If we now plot in figure 3*b* these curves (again in FN form) in terms of *V*/*S*(*d*), it can be seen that all the curves of figure 3*a* from *d*=5 to *d*=320 nm collapse again onto a single curve. The reason that the voltage is divided and not multiplied by *S*(*d*) this time is the following: in figure 3*a*, we get the same *J*_{0} for a series of values of *V* , each one for each *d*. According to our previous arguments/results of figure 2, the voltages at which we obtain the same current at each *d* can be obtained by multiplying the voltage of *d*_{0} by *S*(*d*), i.e. *V* (*J*_{0},*d*)=*S*(*d*)*V* (*J*_{0},*d*_{0}). Thus, if we divide every *V* value at each *d*-curve by *S*(*d*), then we should obtain the same *d*=*d*_{0} curve. In other words, all curves should collapse onto the *d*=*d*_{0} curve when *J*_{0} is plotted against the scaled variable *V*/*S*(*d*) as indeed is shown in figure 3*b*. A very small deviation from collapsing appearing for small *d* and very small voltages is attributed to the fact that when the electric field becomes very small, the forbidden region extends to points where collapsing of the electrostatic potential is not perfect as shown in figure 2*b*.

Now the potential variation with *r* at other *θ* directions follows exactly the same trend as the *Φ*(*r*,*θ*=0) variation, only now to obtain the collapsing of the *Φ*(*r*,*θ*) curves with *d* we need to scale them with the ratio
*F*(*θ*,*d*) is the electric field on the emitter along the direction *θ* when the tip is at distance *d* from the anode. Likewise, the FN plots *J*_{θ}(*V*) collapse onto a single curve when they are scaled by the factor 1/*S*_{θ}(*d*). This is shown in figure 3*a*,*b*. Given that the experimentally measured quantity is the current which is a surface integral of the current density, and given that *F*(*θ*,*d*) changes differently with *θ* at each *d* it is not evident how the experimentally observed scaling can appear. We tackle this problem immediately below, but before we do this, we want to use some general argument—as already stated—to show that this scaling behaviour of the potential depends on the properties of the nonlinear part of the potential *Φ* and is not particularly related to the conical shape of the tip we have used.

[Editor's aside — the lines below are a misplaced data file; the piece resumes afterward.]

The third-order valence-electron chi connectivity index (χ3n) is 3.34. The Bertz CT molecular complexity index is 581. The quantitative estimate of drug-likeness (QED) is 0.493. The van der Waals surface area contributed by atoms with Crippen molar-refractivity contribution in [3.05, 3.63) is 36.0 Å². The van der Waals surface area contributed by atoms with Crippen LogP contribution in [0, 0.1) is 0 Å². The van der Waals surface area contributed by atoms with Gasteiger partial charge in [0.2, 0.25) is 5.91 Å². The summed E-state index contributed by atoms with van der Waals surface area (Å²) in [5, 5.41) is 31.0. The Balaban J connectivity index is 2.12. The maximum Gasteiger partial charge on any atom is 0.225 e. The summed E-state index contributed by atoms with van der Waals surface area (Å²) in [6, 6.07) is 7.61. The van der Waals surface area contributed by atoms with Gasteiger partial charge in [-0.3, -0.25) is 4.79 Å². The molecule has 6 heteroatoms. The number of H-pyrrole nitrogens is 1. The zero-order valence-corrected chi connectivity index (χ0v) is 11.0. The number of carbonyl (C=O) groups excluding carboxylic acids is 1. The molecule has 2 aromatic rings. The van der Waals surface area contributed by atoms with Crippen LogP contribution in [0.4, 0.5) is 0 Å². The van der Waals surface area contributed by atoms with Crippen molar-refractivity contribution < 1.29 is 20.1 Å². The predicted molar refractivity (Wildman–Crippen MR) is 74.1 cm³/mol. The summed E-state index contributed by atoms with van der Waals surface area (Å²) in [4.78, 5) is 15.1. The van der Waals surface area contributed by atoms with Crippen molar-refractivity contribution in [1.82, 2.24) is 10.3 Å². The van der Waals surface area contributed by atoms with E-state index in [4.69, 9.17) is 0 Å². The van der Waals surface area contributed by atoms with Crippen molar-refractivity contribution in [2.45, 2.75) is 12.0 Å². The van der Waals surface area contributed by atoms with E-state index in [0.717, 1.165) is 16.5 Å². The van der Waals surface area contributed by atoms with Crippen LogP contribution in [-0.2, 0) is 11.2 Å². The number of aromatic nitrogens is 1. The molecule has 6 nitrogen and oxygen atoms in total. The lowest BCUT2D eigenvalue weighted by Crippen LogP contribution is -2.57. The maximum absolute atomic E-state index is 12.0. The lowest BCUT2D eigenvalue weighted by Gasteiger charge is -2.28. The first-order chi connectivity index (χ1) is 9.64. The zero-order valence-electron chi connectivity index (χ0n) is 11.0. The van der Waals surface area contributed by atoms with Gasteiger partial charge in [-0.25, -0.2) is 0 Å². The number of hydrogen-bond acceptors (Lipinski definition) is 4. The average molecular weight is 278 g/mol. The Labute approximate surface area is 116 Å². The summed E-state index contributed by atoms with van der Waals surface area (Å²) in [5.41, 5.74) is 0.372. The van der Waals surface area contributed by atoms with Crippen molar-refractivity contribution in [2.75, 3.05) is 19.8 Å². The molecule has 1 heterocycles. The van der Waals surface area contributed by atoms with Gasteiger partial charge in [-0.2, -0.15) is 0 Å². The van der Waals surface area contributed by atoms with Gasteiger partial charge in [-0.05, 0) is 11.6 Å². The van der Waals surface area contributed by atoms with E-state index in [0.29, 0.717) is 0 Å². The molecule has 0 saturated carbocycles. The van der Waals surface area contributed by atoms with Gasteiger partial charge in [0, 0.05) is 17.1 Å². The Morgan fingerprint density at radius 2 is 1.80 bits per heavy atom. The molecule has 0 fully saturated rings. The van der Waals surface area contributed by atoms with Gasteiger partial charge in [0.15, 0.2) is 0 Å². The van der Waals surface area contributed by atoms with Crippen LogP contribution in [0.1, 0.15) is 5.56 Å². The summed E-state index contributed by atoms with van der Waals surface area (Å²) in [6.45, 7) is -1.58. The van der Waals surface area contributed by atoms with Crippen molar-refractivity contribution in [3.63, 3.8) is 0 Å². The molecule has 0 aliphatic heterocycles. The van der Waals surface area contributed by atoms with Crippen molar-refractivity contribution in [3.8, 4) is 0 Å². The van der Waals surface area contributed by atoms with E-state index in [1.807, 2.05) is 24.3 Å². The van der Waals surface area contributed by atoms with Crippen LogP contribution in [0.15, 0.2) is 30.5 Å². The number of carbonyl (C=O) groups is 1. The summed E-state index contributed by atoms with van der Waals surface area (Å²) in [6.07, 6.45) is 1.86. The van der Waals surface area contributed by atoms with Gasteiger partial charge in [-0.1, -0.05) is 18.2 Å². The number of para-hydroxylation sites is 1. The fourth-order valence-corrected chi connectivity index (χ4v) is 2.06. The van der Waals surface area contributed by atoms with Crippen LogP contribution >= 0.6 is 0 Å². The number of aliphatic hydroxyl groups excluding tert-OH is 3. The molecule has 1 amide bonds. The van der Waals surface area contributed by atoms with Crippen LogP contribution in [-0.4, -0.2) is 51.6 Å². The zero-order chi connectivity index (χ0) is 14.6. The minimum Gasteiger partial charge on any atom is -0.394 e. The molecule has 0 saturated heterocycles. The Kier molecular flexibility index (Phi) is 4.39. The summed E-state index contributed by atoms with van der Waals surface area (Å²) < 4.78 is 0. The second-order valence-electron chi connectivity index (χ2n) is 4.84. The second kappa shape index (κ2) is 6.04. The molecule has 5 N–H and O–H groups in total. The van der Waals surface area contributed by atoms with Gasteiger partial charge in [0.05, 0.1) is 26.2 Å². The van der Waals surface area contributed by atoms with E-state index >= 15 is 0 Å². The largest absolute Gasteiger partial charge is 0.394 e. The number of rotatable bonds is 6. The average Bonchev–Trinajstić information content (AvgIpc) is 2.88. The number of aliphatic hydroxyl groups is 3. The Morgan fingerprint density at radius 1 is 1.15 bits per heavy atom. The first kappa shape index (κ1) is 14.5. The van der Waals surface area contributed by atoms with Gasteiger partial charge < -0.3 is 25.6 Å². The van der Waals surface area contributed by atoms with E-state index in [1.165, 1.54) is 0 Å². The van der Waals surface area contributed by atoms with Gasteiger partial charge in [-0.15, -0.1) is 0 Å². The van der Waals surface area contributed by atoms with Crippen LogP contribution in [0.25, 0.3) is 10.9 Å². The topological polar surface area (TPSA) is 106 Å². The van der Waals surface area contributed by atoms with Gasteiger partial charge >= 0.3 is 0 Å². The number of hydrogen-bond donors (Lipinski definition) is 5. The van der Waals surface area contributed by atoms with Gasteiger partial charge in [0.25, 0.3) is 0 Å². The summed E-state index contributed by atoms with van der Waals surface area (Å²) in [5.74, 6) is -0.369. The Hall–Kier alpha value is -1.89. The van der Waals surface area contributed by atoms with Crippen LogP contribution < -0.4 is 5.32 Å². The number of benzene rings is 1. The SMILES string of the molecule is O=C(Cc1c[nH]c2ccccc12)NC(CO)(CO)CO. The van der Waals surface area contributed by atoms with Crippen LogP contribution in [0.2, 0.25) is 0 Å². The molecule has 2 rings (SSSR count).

## 3. The potential: analytic approximation

At the beginning of this section, we assume that the shape of the tip in the region where the current is emitted is spherical. Later, we generalize to any smooth shape. Note that this assumption is distinct from the ‘floating sphere’ equipotential model of the cathode [9]. The shape of the emitter below the apex area may be, here, arbitrary. Now, we want a simpler and at the same time more general expression for the potential *Φ* than that of equation (2.3). Because the current is determined by the values of *Φ* only inside the tunnelling region which is small (1–1.5 nm), it is worthwhile to make a Taylor expansion for any *θ*_{0} direction, including up to the second order to take account of the nonlinearities of *Φ* introduced by the Legendre polynomials or other functions. We write
*Φ*/∂*θ*=∂^{2}*Φ*/∂*θ*^{2}=0 on the surface and hence equation (3.2) becomes
*F* in any direction *θ*_{0}, then the second-order derivative in the same direction scales as well, or—in other words—their ratio is independent of the tip–anode distance *d*. However—as already noted—the above relation which is in accordance with our previous numerical findings of figure 2 on the scaling of *Φ*(*r*,*θ*=*θ*_{0}) is not sufficient to guarantee scaling of the whole potential (and hence of the current), because the angular dependence of *F*(*θ*,*d*) is not independent of *d*.